Dietary predictors of urinary environmental biomarkers in young girls, BCERP, 2004-7.

Auteur(s) :
Calafat AM., Mervish N., McGovern KJ., Teitelbaum SL., Pinney SM., Windham GC., Biro FM., Kushi LH., Silva MJ., Ye X., Wolff MS.
Date :
Juin, 2014
Source(s) :
Environmental research. #133C: p12-19
Adresse :
Department of Preventive Medicine, Icahn School of Medicine at Mount Sinai, 1 Gustave L. Levy Place Box 1057, New York, NY 10029, USA. Electronic address: Nancy.Mervish@mssm.edu

Sommaire de l'article

BACKGROUND:

Exposures of children to phthalates, parabens, and bisphenol-A (BPA) are of concern because of their hormonal potential. These agents are found in a wide range of foods and packaging. We investigated whether intake of certain foods predict exposures to these chemicals in young girls.

METHODS:

Among 1101 girls (6-8 years at enrollment) from the Breast Cancer and Environment Research Program (BCERP) study, we measured urinary exposure biomarkers for phthalates, parabens, and BPA and assessed dietary intake using 24-h recall 2-4 times. We examined the average daily servings of major and minor food groups categorized as 0 to <0.5, 0.5 to <1 and ≥1 servings per day. Items included dairy, eggs, fats, fish, fruit, single grains, meat, non-poultry meats, pasta, poultry and vegetables. Covariate-adjusted least squares geometric means and 95% confidence intervals of creatinine-corrected phthalate and phenol metabolite concentrations in urine were calculated in relation to food intake.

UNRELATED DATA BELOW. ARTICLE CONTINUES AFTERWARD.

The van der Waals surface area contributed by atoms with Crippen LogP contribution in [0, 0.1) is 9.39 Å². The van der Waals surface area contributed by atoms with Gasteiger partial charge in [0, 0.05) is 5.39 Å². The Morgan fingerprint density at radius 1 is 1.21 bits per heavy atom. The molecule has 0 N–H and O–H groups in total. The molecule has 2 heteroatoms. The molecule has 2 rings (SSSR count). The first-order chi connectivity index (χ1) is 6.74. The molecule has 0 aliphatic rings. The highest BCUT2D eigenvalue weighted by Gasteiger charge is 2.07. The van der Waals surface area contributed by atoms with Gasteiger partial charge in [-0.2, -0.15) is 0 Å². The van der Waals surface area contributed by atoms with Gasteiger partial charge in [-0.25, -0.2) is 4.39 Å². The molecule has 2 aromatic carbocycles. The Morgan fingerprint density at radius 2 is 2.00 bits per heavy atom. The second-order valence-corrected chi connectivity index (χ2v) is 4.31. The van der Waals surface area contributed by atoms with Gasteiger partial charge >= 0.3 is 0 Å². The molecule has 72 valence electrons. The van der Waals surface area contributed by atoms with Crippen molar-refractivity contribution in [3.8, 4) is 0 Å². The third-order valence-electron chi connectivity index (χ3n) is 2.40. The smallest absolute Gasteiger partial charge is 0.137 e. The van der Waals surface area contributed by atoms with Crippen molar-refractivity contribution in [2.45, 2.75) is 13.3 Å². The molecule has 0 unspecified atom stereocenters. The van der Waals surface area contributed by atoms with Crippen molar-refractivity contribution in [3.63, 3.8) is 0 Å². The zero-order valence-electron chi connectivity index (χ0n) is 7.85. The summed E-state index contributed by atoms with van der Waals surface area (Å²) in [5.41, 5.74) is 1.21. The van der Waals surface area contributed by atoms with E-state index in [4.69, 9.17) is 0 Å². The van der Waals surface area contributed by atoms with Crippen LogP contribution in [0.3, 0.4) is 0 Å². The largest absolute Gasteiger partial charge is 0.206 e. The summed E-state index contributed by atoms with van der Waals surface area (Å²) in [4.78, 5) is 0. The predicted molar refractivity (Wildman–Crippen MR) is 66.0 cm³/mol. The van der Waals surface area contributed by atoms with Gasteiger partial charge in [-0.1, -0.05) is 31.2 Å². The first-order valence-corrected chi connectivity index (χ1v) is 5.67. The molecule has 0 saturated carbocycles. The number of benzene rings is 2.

RESULTS:

Grains, flour and dry mixes and total fish consumption were positively associated with BPA and the sum of four di-2-ethylhexylphthalate (DEHP) urinary metabolite concentrations. Non-fresh vegetables and poultry were both positively associated with BPA and paraben urinary concentrations. Fats, oils and poultry consumption were positively associated with BPA. Whole-fat dairy consumption was associated with ΣDEHP.

CONCLUSIONS:

Some foods may contribute to child exposures to certain chemicals, and this may constitute modifiable means to reduce these environmental exposures.

Source : Pubmed
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